By midsummer, the unmowed grass
waved long and silver in the wind,
rippling like water. Behind the house,
far away from the devil's claw
and horsetail tea, the lingering odor
of camphor salve, I'd dive in, lie flat
on the buzzy bottom, breathing hard,
my good ear pressed to the ground.
A feral cat trailed my grandmother
room to room, invisible and terrifying
and ready to scratch your eyes out.
Sometimes, I heard it hissing.
My grandmother pursed her lips,
said now hush, that's just the kettle.
But I knew she'd seen it.
Seen it and fed it meat.
She carried her frightening belly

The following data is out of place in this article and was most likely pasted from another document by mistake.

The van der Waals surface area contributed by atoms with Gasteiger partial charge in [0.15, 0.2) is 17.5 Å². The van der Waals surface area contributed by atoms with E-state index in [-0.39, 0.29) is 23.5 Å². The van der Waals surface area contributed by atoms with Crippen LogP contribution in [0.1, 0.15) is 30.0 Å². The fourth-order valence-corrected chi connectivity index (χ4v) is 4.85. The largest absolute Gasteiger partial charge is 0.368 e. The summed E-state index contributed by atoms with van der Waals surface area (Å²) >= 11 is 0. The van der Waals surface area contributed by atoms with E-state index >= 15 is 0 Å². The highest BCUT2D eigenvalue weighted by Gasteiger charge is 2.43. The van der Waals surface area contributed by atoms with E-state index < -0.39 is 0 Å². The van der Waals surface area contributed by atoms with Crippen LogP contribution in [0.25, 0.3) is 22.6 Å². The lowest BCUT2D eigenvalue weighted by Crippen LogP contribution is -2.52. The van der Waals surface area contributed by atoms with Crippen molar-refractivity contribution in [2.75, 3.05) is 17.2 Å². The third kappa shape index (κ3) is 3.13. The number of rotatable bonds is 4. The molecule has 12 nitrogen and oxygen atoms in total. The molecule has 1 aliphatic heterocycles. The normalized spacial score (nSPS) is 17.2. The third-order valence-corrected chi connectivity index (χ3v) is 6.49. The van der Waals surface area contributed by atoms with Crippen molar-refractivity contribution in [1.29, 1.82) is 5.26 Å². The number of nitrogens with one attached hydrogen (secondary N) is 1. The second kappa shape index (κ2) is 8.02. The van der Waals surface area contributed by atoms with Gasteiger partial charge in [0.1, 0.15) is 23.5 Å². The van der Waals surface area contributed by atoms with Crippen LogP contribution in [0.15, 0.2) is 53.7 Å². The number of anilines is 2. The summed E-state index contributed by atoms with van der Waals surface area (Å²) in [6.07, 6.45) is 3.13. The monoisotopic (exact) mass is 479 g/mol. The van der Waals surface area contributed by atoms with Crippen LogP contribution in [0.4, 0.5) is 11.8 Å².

before her, sang battle hymns
under her breath. Her own spit
could keep coydogs away.
She called my mother the Queen,
said there's no use wishing
you could churn sour milk into sweet,
wishing your sons had more sense.
She dragged away the concrete
cistern lid so I could hear the banshee
that lived down there, held me
by the neck like a scrawny kitten,
pushed me toward the blackness, then
pulled me back from the edge. A shroud
of dampness wreathed my shoulders.
Below us, water dripped, tinny and cold.
Antonia Clark is a medical writer for a medical software company in Burlington, Vermont. She has previously published short stories and essays, has taught creative writing in community college and adult education programs, and is currently co-administrator of an online poetry forum, The Waters. Her poems have appeared, or are forthcoming, in The Pedestal Magazine, kaleidowhirl, Rattle, and Tipton Poetry Journal.